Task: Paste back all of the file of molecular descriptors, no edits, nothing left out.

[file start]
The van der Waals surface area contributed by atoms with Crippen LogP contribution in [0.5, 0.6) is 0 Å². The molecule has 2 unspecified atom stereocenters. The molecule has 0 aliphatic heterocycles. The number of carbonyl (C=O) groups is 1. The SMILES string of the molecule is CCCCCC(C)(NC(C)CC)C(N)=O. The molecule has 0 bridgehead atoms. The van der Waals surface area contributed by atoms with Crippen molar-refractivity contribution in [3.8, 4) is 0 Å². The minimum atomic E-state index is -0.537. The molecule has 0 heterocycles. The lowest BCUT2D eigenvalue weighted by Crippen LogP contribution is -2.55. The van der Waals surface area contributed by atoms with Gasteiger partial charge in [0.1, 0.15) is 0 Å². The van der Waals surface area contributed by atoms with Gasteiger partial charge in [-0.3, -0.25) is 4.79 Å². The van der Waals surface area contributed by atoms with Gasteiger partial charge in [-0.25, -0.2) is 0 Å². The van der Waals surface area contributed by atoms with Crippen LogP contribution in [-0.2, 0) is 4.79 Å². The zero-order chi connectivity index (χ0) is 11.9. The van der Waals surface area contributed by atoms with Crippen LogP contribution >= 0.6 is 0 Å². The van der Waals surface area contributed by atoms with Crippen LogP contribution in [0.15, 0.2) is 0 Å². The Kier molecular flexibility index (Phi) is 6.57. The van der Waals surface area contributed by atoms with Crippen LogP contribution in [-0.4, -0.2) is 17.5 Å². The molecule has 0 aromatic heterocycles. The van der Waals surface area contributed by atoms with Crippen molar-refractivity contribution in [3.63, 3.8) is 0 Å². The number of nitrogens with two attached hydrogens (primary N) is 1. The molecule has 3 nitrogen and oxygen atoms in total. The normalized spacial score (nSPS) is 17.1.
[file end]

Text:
The van der Waals surface area contributed by atoms with Crippen LogP contribution in [0.5, 0.6) is 0 Å². The molecule has 2 unspecified atom stereocenters. The molecule has 0 aliphatic heterocycles. The number of carbonyl (C=O) groups is 1. The SMILES string of the molecule is CCCCCC(C)(NC(C)CC)C(N)=O. The molecule has 0 bridgehead atoms. The van der Waals surface area contributed by atoms with Crippen molar-refractivity contribution in [3.8, 4) is 0 Å². The minimum atomic E-state index is -0.537. The molecule has 0 heterocycles. The lowest BCUT2D eigenvalue weighted by Crippen LogP contribution is -2.55. The van der Waals surface area contributed by atoms with Gasteiger partial charge in [0.1, 0.15) is 0 Å². The van der Waals surface area contributed by atoms with Gasteiger partial charge in [-0.3, -0.25) is 4.79 Å². The van der Waals surface area contributed by atoms with Gasteiger partial charge in [-0.25, -0.2) is 0 Å². The van der Waals surface area contributed by atoms with Crippen LogP contribution in [-0.2, 0) is 4.79 Å². The zero-order chi connectivity index (χ0) is 11.9. The van der Waals surface area contributed by atoms with Crippen LogP contribution >= 0.6 is 0 Å². The van der Waals surface area contributed by atoms with Crippen LogP contribution in [0.15, 0.2) is 0 Å². The Kier molecular flexibility index (Phi) is 6.57. The van der Waals surface area contributed by atoms with Crippen LogP contribution in [-0.4, -0.2) is 17.5 Å². The molecule has 0 aromatic heterocycles. The van der Waals surface area contributed by atoms with Crippen molar-refractivity contribution in [3.63, 3.8) is 0 Å². The number of nitrogens with two attached hydrogens (primary N) is 1. The molecule has 3 nitrogen and oxygen atoms in total. The normalized spacial score (nSPS) is 17.1.